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The **Mohr Circle** is a tremendously useful way to plot stress and strain. Unfortunately, to derive it, we have to plow through a bit of trigonometry first. In the example that follows, we'll assume:

- Compression is positive, tension is negative.
- The system is not rotating or moving (it might be, but we imagine ourselves moving along with it. We're only interested in the forces that are acting to deform the rock on a local scale).
- The stresses can be defined in terms of two perpendicular longitudinal stresses. We call this a
*principal axis system*. For any stress system, we can always find a principal axis coordinate system.

What stresses are acting on the inclined plane shown here? The stress parallel to the x-axis is S1, that parallel to the y-axis is S2. To simplify conversions between stress and force, we assume the plane has unit area. The pole to the plane (in blue) makes an angle A with the x-axis.
By the way, we define compression to be positive and tension as negative. | |

Unfortunately, stresses can't be added as vectors, only forces can. Because the plane is tilted, stress S1 "sees" only part of the plane. The cross-sectional area viewed along the x-axis is cos A. Similarly, stress S2 "sees" only a small part of the plane; the cross-sectional area viewed along the y-axis is sin A. Since force equals stress times area, the - F1 = S1 cos A
- F2 = S2 sin A
| |

To find the force acting perpendicular (or Normal Force = F1 cos A + F2 sin A | |

To find the force acting parallel to the plane (the Shear Force = F1 sin A - F2 cos A |

From the above, we have

- Normal Force = F1 cos A + F2 sin A
- Shear Force = F1 sin A - F2 cos A

- Normal Stress = F1 cos A + F2 sin A (per unit area)
- Shear Stress = F1 sin A - F2 cos A (per unit area)

Also, we know that:

- F1 = S1 cos A
- F2 = S2 sin A

- Normal Stress = S1 cos A cos A + S2 sin A sin A

= S1 cos^{2}A + S2 sin^{2}A - Shear Stress = S1 cos A sin A - S2 sin A cos A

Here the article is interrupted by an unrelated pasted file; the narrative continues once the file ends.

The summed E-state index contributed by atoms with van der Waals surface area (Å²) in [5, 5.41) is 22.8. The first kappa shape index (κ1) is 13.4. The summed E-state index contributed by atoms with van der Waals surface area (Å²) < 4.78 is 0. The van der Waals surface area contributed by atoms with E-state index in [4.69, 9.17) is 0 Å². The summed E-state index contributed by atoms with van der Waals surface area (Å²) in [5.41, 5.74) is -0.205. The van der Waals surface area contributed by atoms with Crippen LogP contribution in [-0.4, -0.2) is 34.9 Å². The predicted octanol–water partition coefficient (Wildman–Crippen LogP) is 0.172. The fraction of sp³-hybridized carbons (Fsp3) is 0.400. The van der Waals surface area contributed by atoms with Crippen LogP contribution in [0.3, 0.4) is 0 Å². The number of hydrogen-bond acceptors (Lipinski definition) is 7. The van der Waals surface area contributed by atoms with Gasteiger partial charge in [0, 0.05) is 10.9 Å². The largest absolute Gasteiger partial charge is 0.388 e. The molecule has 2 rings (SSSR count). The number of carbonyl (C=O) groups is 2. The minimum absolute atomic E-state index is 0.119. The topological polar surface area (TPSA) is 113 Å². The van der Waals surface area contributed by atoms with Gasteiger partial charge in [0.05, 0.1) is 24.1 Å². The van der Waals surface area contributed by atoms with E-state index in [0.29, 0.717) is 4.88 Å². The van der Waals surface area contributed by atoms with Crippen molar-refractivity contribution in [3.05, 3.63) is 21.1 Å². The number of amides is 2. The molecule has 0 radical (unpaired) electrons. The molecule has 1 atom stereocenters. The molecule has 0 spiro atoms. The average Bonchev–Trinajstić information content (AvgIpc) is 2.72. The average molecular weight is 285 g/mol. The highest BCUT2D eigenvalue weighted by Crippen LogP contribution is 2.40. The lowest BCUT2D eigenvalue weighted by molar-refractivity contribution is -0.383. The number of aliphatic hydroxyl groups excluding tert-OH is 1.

From elementary trigonometry, we recall the double-angle formulas:

- cos 2A = cos
^{2}- sin^{2}= 1 - 2 sin^{2}= 2 cos^{2}- 1 - sin 2A = 2 sin A cos A

- sin
^{2}= (1 - cos 2A)/2 - cos
^{2}= (cos 2A + 1)/2 - sin A cos A = (sin 2A)/2

Finally we can substitute functions of 2A into the equations for normal and shear stress to get:

- Normal Stress = S1(cos 2A + 1)/2 + S2(1 - cos 2A)/2

= (S1 + S2)/2 + ((S1 - S2)/2) cos 2A - Shear Stress = ((S1 - S2)/2) sin 2A

- x = p + r cos t
- y = r sin t

These formulas are identical in form to the formulas for normal and shear stress. Thus, if we draw a graph of normal and shear stress and plot all the normal and shear stresses for every value of A, they would plot on a circle whose center is (S1 + S2)/2 and whose radius is (S1 - S2)/2. This circle is called the **Mohr Circle**.

In the diagram above, a plane subject to stresses S1 and S2 is shown at left and the Mohr Circle calculation of the stresses on the plane at right. Choose a suitable scale and plot S1 and S2 on the horizontal axis. Draw a circle centered on the midpoint between S1 and S2 and passing through both. If the pole to the plane makes an angle A with the S1 direction, measure off 2A on the Mohr Circle. Point X represents the stress on the plane, with normal stress measured horizontally and shear measured vertically (green lines).

- Directions of planes are always represented by their
*poles* - Angles on the Mohr Circle are
*double*the corresponding angles in real life. - Always measure angles in the
*same sense*in both real life and on Mohr Circles